Faculty and Staff Perceptions of the Phenomenon of “Toxic Leadership” Factors and Variables: Implications on Job Satisfaction

Anthony Farrior, Fayetteville State University


The mixed methods study was based on selected toxic leadership perceptions among faculty and staff in higher education institutions. For phase one of the study, a web-based survey was launched to analyze faculty and staff perceptions of toxic leadership behaviors. This study examined how survey respondents from a sample of faculty and staff at higher education institutions perceived toxic leadership factors and variables. The selected literature seemingly suggested an increase in toxicity experienced by faculty and staff in higher education institutions. Among the survey participants (N=33), most strongly agreed that toxic leadership impacted their perceptions and workplace culture. Based on the data analyzed by both (faculty and staff), the groups also agreed that toxic leadership antagonistically affected their morale, psychological well-being, and self-esteem. For those who identified as being affected by toxic leadership, open-ended survey item responses gave further information and depth on why selected participants, as employees, persevered in a workplace despite abusive supervision. The data analysis by the researcher revealed common themes and characteristics shared by both participant groups. These variables and factors seemingly suggest linkages that affect employee retention, indicating significant potential for further research of a larger representative sample size.Based on the findings and limitations of this study, it is suggested that future research be conducted using a stratified sample of participants representative of each age group, institutional type, region of the country, U.S. territory, and within state and private settings. It is also recommended that the U.S. Department of Education and the U.S. Labor Department individually seek to conduct a 10-year longitudinal study of the phenomenon of toxic leadership in higher education in the U.S. and territories. In the next era of higher education leadership, toxicity should be measured as part of the accreditation process. Perhaps a survey instrument that captured toxicity in the workplace as a component of the accreditation process could spark discussions that lead to reforms and serve as a springboard for investigations into toxic leadership at higher education institutions. Ultimately, the researcher hopes this research will help others create positive social change, supplemented by theory and practice. This idea should include transforming the workplace into one that provides psychological safety and joy and is a healthy place for everyone—conquering the code of silence and overcoming the fear of retaliation!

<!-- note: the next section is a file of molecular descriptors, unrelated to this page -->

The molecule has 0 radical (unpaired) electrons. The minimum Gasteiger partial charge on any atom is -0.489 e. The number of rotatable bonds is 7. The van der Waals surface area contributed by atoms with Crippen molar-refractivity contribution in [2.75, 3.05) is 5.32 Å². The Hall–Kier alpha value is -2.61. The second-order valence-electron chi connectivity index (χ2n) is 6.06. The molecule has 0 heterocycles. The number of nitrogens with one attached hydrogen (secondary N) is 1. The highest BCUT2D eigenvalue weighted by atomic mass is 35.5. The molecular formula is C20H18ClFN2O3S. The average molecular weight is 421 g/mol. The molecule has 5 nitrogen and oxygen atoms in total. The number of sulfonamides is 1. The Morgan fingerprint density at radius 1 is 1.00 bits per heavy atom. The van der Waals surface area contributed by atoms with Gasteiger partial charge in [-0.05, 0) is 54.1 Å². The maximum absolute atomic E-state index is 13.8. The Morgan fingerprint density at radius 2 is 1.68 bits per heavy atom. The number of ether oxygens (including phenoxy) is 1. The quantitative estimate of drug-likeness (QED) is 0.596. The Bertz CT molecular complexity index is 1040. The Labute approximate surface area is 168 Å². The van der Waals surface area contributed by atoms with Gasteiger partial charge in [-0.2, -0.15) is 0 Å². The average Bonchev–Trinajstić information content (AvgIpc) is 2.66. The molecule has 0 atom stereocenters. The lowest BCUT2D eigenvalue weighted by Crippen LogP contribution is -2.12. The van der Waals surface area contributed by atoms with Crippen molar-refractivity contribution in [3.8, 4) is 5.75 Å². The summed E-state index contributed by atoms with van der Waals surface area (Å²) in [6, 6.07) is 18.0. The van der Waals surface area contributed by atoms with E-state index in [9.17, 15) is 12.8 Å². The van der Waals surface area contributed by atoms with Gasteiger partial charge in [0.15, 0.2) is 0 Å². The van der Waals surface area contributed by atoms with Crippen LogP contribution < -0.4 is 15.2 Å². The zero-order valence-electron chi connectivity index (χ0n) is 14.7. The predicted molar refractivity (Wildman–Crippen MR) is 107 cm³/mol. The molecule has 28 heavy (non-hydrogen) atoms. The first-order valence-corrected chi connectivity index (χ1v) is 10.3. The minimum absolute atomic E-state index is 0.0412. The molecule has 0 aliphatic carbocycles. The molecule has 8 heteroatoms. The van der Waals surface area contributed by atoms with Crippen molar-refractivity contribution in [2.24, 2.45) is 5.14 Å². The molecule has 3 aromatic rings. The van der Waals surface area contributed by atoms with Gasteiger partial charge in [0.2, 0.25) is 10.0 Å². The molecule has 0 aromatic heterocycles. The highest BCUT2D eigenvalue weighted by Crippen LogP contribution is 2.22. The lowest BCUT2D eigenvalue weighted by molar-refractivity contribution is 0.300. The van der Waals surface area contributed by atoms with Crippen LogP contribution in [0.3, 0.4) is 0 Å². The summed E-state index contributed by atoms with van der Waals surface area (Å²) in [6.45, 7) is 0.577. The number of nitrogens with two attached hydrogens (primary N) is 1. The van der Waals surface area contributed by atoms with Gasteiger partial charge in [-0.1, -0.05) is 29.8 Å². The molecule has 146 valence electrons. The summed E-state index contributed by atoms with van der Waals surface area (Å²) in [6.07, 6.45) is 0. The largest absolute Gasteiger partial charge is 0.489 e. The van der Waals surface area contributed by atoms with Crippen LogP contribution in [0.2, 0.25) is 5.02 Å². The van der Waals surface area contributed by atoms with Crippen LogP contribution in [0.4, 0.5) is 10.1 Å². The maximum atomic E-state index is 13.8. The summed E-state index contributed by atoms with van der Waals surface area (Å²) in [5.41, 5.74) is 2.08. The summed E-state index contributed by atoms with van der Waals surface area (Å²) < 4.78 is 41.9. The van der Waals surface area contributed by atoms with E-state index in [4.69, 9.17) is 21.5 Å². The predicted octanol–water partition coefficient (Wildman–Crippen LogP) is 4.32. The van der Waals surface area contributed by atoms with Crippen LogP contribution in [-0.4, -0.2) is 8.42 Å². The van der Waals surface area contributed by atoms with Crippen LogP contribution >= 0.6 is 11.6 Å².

Subject Area

Higher education|Educational administration|Education

Recommended Citation

Farrior, Anthony, "Faculty and Staff Perceptions of the Phenomenon of “Toxic Leadership” Factors and Variables: Implications on Job Satisfaction" (2023). ETD Collection for Fayetteville State University. AAI30811501.